Archive for December 12th, 2008
Dan Froomkin’s column today discusses the torture report. His column begins:
Yesterday’s bipartisan Senate report on the abuse of detainees in U.S. custody at Guantanamo, Abu Ghraib and elsewhere doesn’t just lay out a clear line of responsibility starting with President Bush, it also exposes the administration’s repeated explanation for what happened as a pack of lies.
“The abuse of detainees in U.S. custody cannot simply be attributed to the actions of ‘a few bad apples’ acting on their own,” the report finds. “The fact is that senior officials in the United States government solicited information on how to use aggressive techniques, redefined the law to create the appearance of their legality, and authorized their use against detainees. Those efforts damaged our ability to collect accurate intelligence that could save lives, strengthened the hand of our enemies, and compromised our moral authority.”
The report notes that in early 2002, not long after the Defense Department legal counsel’s office started exploring the application of the sorts of abhorrent practices later documented at Abu Ghraib, Bush signed a memo exempting war-on-terror detainees from the Geneva Conventions. “[T]he decision to replace well established military doctrine, i.e., legal compliance with the Geneva Conventions, with a policy subject to interpretation, impacted the treatment of detainees in U.S. custody,” the report states.
And the report concludes:
In September 2008, as the U.S. Congress “was debating the first financial bailout, former House Speaker Newt Gingrich went on Fox News to decry how Fannie Mae and Freddie Mac had so ‘many politicians beholden to them’ that no one would step up to protect the American taxpayers,” notes Muckety.com. But, as it turns out, Freddie Mac paid Gingrich $300,000 in 2006, “to push back against tough, new regulations of the mortgage company at a time the Bush administration was concerned about how big the two government-backed mortgage giants had become.” After taking the money, Gingrich “talked and wrote about what he saw as the benefits of the Freddie Mac business model,” reported the Associated Press. The Gingrich hire was part of an effort to woo conservatives; Freddie Mac also hired Frank Luntz and the DCI Group in 2005. Freddie Mac spent $11.7 million on outside lobbyists and consultants in 2006; 17 firms focused on Republicans, while four focused on Democrats. Freddie also hired Gingrich in 1999, “to provide strategic counsel,” notes TPMMuckraker.
Source: Muckety.com, December 9, 2008
Very interesting article at PR Watch.org. It begins:
“There is a fierce battle going on over what kind of a CIA director Barack Obama should appoint, when he should close the prison camp at Guantanamo, and whether there should be a full scale investigation (and possible prosecution) of the torture advocates in the Bush administration,” notes Charles Kaiser in the Columbia Journalism Review. Unfortunately, reporting on this issue in the New York Times and elsewhere has been flagrantly one-sided, from a position that falsifies the facts and defends torture.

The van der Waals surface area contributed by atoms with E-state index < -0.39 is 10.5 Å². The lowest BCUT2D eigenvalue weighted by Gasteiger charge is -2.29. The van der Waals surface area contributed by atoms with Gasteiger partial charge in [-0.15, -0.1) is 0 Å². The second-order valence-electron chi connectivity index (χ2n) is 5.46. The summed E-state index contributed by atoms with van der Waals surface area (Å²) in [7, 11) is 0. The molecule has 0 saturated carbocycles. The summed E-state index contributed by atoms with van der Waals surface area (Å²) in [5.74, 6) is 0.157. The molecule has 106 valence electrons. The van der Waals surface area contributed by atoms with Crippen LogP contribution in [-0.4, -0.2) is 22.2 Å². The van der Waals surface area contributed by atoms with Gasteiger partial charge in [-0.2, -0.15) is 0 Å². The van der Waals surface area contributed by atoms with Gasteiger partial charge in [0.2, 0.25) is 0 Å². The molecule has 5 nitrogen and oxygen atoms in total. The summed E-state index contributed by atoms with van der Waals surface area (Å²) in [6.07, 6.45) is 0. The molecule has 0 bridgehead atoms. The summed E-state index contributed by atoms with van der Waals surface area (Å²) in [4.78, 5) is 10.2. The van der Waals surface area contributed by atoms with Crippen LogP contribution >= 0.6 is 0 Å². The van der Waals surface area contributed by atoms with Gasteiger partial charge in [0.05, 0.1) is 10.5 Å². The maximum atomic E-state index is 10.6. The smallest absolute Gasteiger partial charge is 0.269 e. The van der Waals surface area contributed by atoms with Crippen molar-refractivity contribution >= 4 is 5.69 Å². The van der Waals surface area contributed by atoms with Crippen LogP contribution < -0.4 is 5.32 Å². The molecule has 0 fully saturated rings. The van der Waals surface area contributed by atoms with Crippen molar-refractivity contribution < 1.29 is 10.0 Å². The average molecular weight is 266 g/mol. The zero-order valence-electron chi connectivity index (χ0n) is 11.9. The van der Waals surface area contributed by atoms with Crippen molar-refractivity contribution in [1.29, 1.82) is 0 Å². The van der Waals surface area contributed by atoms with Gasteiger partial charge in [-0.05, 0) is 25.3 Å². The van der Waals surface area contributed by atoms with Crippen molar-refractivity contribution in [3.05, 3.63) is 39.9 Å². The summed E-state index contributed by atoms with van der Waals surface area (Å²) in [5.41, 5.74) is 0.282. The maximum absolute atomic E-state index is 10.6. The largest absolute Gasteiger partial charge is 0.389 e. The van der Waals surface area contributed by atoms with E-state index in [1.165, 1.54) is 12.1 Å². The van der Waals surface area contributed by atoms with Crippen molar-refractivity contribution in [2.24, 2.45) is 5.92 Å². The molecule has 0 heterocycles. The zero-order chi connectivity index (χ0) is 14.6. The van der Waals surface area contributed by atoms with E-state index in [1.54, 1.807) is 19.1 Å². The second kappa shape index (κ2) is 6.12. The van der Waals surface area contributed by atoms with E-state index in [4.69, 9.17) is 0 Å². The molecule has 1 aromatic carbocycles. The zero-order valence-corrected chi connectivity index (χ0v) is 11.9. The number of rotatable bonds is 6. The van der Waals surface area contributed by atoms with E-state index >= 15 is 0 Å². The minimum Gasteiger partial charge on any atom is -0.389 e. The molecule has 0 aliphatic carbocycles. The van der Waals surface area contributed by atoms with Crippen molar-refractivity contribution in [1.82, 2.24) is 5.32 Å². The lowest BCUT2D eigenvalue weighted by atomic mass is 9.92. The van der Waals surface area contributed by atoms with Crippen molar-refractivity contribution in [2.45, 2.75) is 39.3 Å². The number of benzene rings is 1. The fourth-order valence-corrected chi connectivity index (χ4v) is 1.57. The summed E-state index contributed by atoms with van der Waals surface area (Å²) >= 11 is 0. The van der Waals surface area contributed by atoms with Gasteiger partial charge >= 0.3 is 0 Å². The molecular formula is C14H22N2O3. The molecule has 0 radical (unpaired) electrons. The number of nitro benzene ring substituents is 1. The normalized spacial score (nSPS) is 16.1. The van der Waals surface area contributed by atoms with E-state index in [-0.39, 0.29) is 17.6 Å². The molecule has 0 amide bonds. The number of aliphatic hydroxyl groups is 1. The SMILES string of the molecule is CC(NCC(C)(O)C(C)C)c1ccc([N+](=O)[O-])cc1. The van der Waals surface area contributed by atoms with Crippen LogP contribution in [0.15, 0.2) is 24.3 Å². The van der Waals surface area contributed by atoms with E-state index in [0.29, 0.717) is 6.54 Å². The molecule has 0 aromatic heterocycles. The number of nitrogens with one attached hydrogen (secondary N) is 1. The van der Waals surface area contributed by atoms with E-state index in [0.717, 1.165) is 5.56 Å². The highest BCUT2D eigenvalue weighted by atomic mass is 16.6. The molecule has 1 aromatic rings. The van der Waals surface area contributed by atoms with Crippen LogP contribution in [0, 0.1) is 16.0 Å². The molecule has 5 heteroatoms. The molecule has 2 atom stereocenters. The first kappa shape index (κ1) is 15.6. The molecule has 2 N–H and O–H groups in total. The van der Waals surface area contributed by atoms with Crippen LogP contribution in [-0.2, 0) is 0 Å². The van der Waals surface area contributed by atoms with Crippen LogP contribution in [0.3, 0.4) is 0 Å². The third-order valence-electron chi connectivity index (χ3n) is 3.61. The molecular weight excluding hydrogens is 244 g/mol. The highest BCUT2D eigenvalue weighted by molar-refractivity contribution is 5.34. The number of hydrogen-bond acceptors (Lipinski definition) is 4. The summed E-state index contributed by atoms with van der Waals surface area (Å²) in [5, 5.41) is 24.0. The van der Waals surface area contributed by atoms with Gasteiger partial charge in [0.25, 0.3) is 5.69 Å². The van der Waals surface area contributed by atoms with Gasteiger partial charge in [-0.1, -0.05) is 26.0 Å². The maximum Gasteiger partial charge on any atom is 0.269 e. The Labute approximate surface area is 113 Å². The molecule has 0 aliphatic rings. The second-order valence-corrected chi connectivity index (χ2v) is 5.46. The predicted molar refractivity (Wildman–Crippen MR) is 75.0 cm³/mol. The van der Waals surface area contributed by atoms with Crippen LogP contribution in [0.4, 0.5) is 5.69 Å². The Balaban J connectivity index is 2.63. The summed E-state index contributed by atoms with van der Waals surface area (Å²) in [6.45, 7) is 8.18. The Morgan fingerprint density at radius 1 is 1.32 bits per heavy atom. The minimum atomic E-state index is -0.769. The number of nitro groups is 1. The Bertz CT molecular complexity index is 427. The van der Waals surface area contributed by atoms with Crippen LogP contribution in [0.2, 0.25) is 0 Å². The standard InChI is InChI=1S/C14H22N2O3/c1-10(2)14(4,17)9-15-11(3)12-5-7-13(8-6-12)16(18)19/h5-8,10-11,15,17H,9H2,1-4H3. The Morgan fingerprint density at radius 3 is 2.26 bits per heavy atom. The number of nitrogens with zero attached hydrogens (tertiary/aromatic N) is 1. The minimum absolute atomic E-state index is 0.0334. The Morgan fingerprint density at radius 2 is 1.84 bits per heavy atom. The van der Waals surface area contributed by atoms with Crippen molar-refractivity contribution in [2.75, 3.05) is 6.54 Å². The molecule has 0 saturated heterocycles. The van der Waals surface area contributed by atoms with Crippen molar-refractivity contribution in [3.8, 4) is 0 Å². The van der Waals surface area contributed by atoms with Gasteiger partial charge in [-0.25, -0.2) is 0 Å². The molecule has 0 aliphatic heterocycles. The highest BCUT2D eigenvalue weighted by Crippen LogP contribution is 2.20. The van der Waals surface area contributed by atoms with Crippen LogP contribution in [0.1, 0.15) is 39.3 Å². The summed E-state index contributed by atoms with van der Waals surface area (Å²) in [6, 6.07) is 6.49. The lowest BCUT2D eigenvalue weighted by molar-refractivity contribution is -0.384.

“Most of the Times‘s sources don’t think that anyone who formulated or acquiesced in the current administration’s torture policies should be excluded as a candidate for CIA director, or prosecuted for possible violations of criminal law,” Kaiser writes. A recent story by Mark Mazzetti and Scott Shane, for example, falsely repeated John O. Brennan‘s description of himself as a “strong opponent” of torture, even though “most experts on this subject agree that Brennan acquiesced in everything that the CIA did in this area while he served there.” …
Continue reading. Also note the documentary titled “Torturing Democracy” that is available on YouTube. Here’s part 1 (of 10):
….Corker today put forward a plan that would impose far more stringent auto industry restructuring standards than the House bill. It would reduce the wages and benefits of union workers at domestic car manufacturers by requiring the total labor costs of GM and Chrysler to be “on par” with those in non-union U.S. plants of foreign automakers such as Toyota and Honda.
OK, but I have one question: Is Corker also insisting that the total labor costs of GM’s white collar management staff be on on par with those of Toyota and Honda? Just curious.
John Cole of Balloon Juice has an excellent post this morning:
Reading over the comments from last night, I have to tend to agree with this comment: